Our approach reflects what is feasible and practical given the many constraints presented by working in real-world conditions. For example, to make the strongest possible case for impact using evaluation, we would use a managed experiment. That means we would identify a set of households (or communities, or districts) and then randomly assign an intervention to, say, half of them. They would become our “treatment” group, and the rest would form the “control” group. Then we would collect information from both groups, before the intervention and again afterward. Comparing how the two groups change over time would tell us what incremental difference the intervention has made in the treatment group. This is what researchers mean when they say they’re conducting a randomized controlled trial or “RCT.”
We are not doing this for a number of reasons. For one, the Safe Water strategy is not investing in a single ‘intervention’: it is a constellation of activities involving many organizations and approaches. RCTs often require a level of control that is unrealistic to expect in everyday life. Second, while RCTs can generate compelling evidence of impact, they tend to be expensive, and in development they often do not yield a simple conclusion or determination for, say, a foundation on what to invest in. Finally, many of the interventions we work on — such as infrastructure projects — can be difficult to assign randomly. That means the results from an RCT may not reflect what a decision-maker could reasonably expect if a policy were actually implemented.
The Hilton Foundation wants evidence that is both credible and reflects the real world in which they invest. That’s why we are incorporating some elements of a managed experiment, including multiple rounds of data collection and having a group of comparison districts (these are our “controls”). The reason we are putting so much effort into identifying good comparison districts is because the “intervention” of the Foundation’s investment was not randomly assigned.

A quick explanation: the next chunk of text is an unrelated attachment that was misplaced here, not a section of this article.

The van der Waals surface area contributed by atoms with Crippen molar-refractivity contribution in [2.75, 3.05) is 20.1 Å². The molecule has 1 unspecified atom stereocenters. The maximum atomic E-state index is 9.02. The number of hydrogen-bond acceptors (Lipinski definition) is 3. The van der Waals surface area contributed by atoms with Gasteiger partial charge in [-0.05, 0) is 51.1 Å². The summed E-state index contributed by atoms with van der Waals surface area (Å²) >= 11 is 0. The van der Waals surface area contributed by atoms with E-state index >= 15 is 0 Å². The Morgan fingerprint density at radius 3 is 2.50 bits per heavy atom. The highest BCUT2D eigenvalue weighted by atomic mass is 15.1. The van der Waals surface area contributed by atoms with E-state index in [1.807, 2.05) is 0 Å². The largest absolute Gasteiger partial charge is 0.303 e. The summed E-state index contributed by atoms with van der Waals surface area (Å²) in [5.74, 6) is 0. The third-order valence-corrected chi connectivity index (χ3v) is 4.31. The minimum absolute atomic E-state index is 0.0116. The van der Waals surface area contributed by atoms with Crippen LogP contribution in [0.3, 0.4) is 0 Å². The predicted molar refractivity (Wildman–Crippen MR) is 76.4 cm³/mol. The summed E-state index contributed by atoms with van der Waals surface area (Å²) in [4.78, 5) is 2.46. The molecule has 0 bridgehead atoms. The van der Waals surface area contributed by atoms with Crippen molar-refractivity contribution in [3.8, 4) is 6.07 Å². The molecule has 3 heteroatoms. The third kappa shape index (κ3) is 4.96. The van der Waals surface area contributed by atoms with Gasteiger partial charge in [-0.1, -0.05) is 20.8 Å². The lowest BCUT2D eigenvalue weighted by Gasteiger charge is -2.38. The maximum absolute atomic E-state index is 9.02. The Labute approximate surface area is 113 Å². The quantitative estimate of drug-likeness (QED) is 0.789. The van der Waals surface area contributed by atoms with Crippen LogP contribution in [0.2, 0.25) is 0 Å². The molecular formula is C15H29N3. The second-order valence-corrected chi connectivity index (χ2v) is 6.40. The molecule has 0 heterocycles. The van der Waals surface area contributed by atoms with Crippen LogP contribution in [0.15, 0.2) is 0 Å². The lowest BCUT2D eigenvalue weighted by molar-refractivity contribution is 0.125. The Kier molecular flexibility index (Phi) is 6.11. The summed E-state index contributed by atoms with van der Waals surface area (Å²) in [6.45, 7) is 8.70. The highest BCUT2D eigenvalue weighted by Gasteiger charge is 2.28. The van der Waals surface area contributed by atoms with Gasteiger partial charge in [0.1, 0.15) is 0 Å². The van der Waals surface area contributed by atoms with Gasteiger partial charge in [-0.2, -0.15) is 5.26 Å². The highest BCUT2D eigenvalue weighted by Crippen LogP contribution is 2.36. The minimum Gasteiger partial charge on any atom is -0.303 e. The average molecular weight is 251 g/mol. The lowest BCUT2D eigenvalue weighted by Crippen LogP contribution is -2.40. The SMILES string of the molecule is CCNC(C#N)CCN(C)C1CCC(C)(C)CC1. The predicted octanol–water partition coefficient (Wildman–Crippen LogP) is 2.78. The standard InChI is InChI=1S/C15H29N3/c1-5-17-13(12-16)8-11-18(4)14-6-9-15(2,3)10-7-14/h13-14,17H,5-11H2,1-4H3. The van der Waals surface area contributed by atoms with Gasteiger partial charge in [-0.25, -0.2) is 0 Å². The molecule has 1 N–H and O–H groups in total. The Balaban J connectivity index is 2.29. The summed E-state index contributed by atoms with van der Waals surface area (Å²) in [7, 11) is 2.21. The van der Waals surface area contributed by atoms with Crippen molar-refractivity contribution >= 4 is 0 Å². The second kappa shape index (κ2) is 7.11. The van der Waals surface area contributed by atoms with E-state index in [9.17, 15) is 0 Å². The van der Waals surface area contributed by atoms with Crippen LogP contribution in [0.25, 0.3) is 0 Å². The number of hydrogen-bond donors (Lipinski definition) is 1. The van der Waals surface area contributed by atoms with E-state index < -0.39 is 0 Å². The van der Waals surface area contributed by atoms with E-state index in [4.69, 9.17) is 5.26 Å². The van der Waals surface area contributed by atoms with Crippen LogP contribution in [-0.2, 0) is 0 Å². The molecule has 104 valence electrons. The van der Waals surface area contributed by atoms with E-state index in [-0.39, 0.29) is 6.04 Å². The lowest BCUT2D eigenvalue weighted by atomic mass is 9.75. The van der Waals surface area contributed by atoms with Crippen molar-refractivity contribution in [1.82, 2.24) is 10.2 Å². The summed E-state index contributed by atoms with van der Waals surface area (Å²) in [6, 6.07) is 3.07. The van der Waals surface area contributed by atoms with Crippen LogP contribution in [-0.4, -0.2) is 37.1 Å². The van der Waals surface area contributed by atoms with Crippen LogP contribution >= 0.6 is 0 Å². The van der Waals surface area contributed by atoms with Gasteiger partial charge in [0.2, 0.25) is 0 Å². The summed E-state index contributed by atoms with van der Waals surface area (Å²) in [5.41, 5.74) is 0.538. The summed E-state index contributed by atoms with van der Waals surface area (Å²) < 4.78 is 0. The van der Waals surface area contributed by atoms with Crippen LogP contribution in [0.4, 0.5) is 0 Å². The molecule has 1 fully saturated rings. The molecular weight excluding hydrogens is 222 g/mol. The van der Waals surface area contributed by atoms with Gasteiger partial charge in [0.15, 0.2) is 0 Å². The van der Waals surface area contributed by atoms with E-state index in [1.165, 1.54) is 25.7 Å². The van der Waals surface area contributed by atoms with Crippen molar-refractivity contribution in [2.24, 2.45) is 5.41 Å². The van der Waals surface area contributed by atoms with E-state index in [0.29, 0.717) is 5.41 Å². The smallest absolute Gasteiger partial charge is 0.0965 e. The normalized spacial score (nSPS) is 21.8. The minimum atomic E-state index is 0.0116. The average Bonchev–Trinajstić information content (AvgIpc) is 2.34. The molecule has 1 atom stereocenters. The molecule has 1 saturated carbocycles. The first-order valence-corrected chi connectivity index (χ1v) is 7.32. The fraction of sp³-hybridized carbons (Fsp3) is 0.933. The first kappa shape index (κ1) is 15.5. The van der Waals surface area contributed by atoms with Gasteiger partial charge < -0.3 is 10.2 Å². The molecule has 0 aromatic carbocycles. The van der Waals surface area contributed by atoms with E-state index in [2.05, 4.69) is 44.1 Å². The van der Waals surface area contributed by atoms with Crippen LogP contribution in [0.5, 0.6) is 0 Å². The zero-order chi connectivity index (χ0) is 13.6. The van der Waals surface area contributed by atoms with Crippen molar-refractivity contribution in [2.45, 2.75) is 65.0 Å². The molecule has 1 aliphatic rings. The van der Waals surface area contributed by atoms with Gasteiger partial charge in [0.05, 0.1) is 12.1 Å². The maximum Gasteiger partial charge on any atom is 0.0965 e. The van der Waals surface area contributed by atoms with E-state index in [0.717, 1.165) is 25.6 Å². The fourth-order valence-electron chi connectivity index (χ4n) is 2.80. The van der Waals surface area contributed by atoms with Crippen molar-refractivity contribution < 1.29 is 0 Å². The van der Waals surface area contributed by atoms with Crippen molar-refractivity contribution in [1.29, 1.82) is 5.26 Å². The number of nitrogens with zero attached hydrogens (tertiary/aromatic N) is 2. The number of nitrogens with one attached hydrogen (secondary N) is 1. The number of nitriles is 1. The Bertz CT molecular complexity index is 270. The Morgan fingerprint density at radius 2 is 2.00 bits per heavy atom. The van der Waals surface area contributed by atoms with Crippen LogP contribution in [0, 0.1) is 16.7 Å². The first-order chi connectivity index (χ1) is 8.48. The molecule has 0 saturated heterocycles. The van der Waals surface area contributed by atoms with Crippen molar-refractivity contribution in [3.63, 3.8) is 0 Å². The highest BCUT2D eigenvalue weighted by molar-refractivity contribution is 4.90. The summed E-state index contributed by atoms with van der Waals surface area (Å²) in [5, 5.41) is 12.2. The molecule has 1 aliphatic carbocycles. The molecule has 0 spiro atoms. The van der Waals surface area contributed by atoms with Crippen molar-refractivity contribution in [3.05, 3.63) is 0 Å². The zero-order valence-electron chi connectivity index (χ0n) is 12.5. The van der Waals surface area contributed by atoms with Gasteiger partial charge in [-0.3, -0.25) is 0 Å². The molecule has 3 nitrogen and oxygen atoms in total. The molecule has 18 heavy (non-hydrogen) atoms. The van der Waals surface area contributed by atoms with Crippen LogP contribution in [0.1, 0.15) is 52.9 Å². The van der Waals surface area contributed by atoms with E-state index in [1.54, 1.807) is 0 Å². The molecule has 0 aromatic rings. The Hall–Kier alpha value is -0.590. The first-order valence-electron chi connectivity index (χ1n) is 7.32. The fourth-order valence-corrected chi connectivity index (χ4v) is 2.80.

What advice do you have for other funders who are interested in incorporating measurement, evaluation & learning into their strategy and investment cycles?
In my experience, it is still the exception rather than the rule for the water community to take this question of developing a credible counterfactual seriously. I do think that both funders and implementing organizations are very interested in knowing what impact they are having. But generating evidence takes both forethought and resources. My high-level advice would be to incorporate learning goals into the regular rhythm of work-planning. Identify what evidence is essential to inform priority decisions, and have someone — whether inside the organization or as a collaborator — develop a plan for generating evidence in a cost-effective way throughout the investment cycle. Equally important, be sure to build in time for reflection about that learning into your work plan, so that it actually has the potential to improve your investment approach. That, I think, is at the heart of effective philanthropy.
Watch a narrated video presentation about selecting comparison districts.
Watch the narrated video presentation with French subtitles below: